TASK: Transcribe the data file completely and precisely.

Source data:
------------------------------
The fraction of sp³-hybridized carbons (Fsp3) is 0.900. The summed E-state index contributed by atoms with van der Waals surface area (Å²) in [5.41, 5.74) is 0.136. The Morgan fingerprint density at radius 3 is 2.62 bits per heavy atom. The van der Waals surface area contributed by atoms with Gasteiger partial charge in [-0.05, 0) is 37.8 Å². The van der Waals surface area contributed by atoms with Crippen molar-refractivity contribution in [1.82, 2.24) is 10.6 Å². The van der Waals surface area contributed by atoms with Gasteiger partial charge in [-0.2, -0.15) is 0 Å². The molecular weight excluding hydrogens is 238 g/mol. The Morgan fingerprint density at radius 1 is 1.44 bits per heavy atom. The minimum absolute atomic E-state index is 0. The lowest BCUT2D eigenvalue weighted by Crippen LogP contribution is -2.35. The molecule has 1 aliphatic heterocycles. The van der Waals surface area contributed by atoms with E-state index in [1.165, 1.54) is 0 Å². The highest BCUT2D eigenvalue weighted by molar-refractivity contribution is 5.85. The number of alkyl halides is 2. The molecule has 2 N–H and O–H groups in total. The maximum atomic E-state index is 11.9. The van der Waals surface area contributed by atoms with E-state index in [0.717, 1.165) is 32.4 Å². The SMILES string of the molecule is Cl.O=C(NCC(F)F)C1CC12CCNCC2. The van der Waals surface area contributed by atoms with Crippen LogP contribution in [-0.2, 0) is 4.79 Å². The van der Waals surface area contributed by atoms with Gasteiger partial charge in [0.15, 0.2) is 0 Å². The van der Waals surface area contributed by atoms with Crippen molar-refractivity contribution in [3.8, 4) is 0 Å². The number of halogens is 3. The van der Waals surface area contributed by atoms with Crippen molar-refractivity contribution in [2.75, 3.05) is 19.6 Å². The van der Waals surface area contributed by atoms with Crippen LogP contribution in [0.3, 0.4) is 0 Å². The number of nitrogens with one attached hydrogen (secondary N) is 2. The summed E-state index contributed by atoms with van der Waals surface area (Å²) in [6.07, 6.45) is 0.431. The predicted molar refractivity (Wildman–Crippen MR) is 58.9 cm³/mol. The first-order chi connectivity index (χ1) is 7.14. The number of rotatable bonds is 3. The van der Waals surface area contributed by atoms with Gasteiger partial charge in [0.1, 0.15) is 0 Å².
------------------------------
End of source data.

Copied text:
The fraction of sp³-hybridized carbons (Fsp3) is 0.900. The summed E-state index contributed by atoms with van der Waals surface area (Å²) in [5.41, 5.74) is 0.136. The Morgan fingerprint density at radius 3 is 2.62 bits per heavy atom. The van der Waals surface area contributed by atoms with Gasteiger partial charge in [-0.05, 0) is 37.8 Å². The van der Waals surface area contributed by atoms with Crippen molar-refractivity contribution in [1.82, 2.24) is 10.6 Å². The van der Waals surface area contributed by atoms with Gasteiger partial charge in [-0.2, -0.15) is 0 Å². The molecular weight excluding hydrogens is 238 g/mol. The Morgan fingerprint density at radius 1 is 1.44 bits per heavy atom. The minimum absolute atomic E-state index is 0. The lowest BCUT2D eigenvalue weighted by Crippen LogP contribution is -2.35. The molecule has 1 aliphatic heterocycles. The van der Waals surface area contributed by atoms with E-state index in [1.165, 1.54) is 0 Å². The highest BCUT2D eigenvalue weighted by molar-refractivity contribution is 5.85. The number of alkyl halides is 2. The molecule has 2 N–H and O–H groups in total. The maximum atomic E-state index is 11.9. The van der Waals surface area contributed by atoms with E-state index in [0.717, 1.165) is 32.4 Å². The SMILES string of the molecule is Cl.O=C(NCC(F)F)C1CC12CCNCC2. The van der Waals surface area contributed by atoms with Crippen LogP contribution in [-0.2, 0) is 4.79 Å². The van der Waals surface area contributed by atoms with Gasteiger partial charge in [0.15, 0.2) is 0 Å². The van der Waals surface area contributed by atoms with Crippen molar-refractivity contribution in [3.8, 4) is 0 Å². The number of halogens is 3. The van der Waals surface area contributed by atoms with Crippen molar-refractivity contribution in [2.75, 3.05) is 19.6 Å². The van der Waals surface area contributed by atoms with Crippen LogP contribution in [0.3, 0.4) is 0 Å². The number of nitrogens with one attached hydrogen (secondary N) is 2. The summed E-state index contributed by atoms with van der Waals surface area (Å²) in [6.07, 6.45) is 0.431. The predicted molar refractivity (Wildman–Crippen MR) is 58.9 cm³/mol. The first-order chi connectivity index (χ1) is 7.14. The number of rotatable bonds is 3. The van der Waals surface area contributed by atoms with Gasteiger partial charge in [0.1, 0.15) is 0 Å².